"We are pleased with the response from both the U.S. Department of Energy and the contractor, Washington River Protection Solutions, to address the incident quickly and provide prompt notification to the state," said the Department of Ecology statement.
Work had been going well to empty Tank C-101 of radioactive waste until Wednesday. Since December, 87 percent of the estimated 88,000 gallons of solid waste in the tank had been removed.
That included not just the sludge, with a consistency of peanut butter, but also the hard layer beneath it.
That layer was being sprayed with high pressure water from a skid originally set up for the Mobile Arm Retrieval System, or MARS, a robust new robotic arm, which was being used to empty Tank C-107 until a pump failed in that tank this summer.
Engineers installed a splitter on the outlet of the skid to allow high-pressure water to flow to either tank. That allowed the hard waste at the bottom of Tank C-101 to be sprayed with 4,700 pounds per square inch of pressure, breaking up some of the larger pieces of waste.
Work began Monday on the other tank being emptied this month, Tank C-110. Technology called the Foldtrack was being used to remove empty 17,200 gallons of waste remaining at the bottom of the tank after another waste retrieval technology was used to remove most of the waste in the tank.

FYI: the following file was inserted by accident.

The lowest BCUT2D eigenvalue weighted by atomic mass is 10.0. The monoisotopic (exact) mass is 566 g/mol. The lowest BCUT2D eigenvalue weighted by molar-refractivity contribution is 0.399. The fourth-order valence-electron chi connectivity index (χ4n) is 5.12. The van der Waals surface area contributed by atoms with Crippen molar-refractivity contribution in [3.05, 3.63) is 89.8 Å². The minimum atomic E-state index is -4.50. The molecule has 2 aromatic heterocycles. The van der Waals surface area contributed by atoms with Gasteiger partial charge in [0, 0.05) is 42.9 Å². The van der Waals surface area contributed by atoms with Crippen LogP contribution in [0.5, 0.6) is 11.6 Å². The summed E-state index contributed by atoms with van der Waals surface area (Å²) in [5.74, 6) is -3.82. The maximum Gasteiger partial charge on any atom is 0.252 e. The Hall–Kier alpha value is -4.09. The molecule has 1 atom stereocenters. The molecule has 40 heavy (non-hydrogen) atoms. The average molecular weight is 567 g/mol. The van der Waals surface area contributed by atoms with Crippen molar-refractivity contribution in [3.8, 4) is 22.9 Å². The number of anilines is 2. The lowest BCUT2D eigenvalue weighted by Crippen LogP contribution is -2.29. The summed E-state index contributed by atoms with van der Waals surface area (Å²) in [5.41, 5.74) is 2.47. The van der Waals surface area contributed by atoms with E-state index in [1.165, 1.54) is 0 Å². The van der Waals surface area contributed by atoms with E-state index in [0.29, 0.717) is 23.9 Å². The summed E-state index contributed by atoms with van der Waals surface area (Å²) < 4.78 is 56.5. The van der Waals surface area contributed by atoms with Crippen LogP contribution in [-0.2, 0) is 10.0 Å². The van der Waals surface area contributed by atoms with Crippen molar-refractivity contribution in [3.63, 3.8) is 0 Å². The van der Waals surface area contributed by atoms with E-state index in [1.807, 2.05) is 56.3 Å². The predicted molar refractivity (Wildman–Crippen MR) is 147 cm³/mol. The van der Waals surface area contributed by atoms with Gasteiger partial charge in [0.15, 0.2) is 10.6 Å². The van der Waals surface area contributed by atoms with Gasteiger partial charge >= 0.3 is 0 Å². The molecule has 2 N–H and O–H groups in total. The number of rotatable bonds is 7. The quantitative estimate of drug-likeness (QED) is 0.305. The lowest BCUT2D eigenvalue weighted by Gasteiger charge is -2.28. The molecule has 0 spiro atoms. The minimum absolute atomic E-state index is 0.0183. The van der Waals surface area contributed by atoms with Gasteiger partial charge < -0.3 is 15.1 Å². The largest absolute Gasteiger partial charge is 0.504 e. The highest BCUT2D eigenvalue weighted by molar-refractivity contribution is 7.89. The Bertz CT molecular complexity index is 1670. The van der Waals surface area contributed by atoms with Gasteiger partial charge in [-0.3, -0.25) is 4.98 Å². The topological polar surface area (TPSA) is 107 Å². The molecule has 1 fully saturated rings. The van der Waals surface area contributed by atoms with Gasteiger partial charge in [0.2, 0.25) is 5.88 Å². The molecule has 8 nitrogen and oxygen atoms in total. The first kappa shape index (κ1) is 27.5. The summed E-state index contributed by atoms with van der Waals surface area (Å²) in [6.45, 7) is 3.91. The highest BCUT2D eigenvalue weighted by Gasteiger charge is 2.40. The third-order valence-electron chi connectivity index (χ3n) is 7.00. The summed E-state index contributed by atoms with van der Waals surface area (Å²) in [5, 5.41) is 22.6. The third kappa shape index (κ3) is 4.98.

What remains is waste the consistency of sand that sits in drifts that may hide larger chunks of waste underneath.
The 800-pound Foldtrack extends to 12 feet long to fit through the narrow riser that provides access into the tank. Before it's lowered completely onto the floor of the tank, it folds in half, placing its two crawling tracks in parallel with a plow blade for pushing the waste in front.
The blade will be used as a backstop to prevent waste from scattering as it is sprayed with a previously installed sluicing system toward a pump in the center of the tank.
The Foldtrack technology has been used once in the past, but it broke down after nine hours of use. Its design has been improved since then.
DOE had been working toward having both Tanks C-101 and C-110 emptied to regulatory standards by the end of September, the end of the federal fiscal year.
Work to empty Tank C-110 had been started earlier than expected after DOE revised its plan to empty tanks after the pump failed in the tank being emptied with the MARS system.
w Annette Cary: 582-1533; firstname.lastname@example.org; Twitter: @HanfordNews